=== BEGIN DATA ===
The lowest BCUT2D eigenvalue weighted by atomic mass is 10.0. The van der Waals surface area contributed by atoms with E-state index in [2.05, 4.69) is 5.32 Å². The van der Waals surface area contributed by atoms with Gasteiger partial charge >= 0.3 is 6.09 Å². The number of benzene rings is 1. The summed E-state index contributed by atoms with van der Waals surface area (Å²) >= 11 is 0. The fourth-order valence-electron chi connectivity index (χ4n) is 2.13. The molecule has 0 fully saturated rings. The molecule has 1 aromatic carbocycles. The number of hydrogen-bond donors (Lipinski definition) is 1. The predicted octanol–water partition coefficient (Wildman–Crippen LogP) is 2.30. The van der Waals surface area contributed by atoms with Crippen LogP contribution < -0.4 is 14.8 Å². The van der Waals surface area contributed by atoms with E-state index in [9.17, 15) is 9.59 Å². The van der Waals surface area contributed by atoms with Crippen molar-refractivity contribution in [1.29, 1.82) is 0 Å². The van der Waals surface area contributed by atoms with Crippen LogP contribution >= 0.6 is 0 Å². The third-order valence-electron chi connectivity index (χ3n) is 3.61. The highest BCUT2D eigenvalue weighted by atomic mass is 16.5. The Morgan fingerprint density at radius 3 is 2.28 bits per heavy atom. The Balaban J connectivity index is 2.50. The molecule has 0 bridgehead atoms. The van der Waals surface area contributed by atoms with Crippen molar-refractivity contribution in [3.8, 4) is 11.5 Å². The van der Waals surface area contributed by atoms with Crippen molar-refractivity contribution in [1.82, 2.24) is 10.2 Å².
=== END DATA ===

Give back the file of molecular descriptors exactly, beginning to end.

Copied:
The lowest BCUT2D eigenvalue weighted by atomic mass is 10.0. The van der Waals surface area contributed by atoms with E-state index in [2.05, 4.69) is 5.32 Å². The van der Waals surface area contributed by atoms with Gasteiger partial charge >= 0.3 is 6.09 Å². The number of benzene rings is 1. The summed E-state index contributed by atoms with van der Waals surface area (Å²) >= 11 is 0. The fourth-order valence-electron chi connectivity index (χ4n) is 2.13. The molecule has 0 fully saturated rings. The molecule has 1 aromatic carbocycles. The number of hydrogen-bond donors (Lipinski definition) is 1. The predicted octanol–water partition coefficient (Wildman–Crippen LogP) is 2.30. The van der Waals surface area contributed by atoms with Crippen LogP contribution < -0.4 is 14.8 Å². The van der Waals surface area contributed by atoms with E-state index in [9.17, 15) is 9.59 Å². The van der Waals surface area contributed by atoms with Crippen molar-refractivity contribution in [1.29, 1.82) is 0 Å². The van der Waals surface area contributed by atoms with Crippen LogP contribution >= 0.6 is 0 Å². The third-order valence-electron chi connectivity index (χ3n) is 3.61. The highest BCUT2D eigenvalue weighted by atomic mass is 16.5. The Morgan fingerprint density at radius 3 is 2.28 bits per heavy atom. The Balaban J connectivity index is 2.50. The molecule has 0 bridgehead atoms. The van der Waals surface area contributed by atoms with Crippen molar-refractivity contribution in [3.8, 4) is 11.5 Å². The van der Waals surface area contributed by atoms with Crippen molar-refractivity contribution in [1.82, 2.24) is 10.2 Å².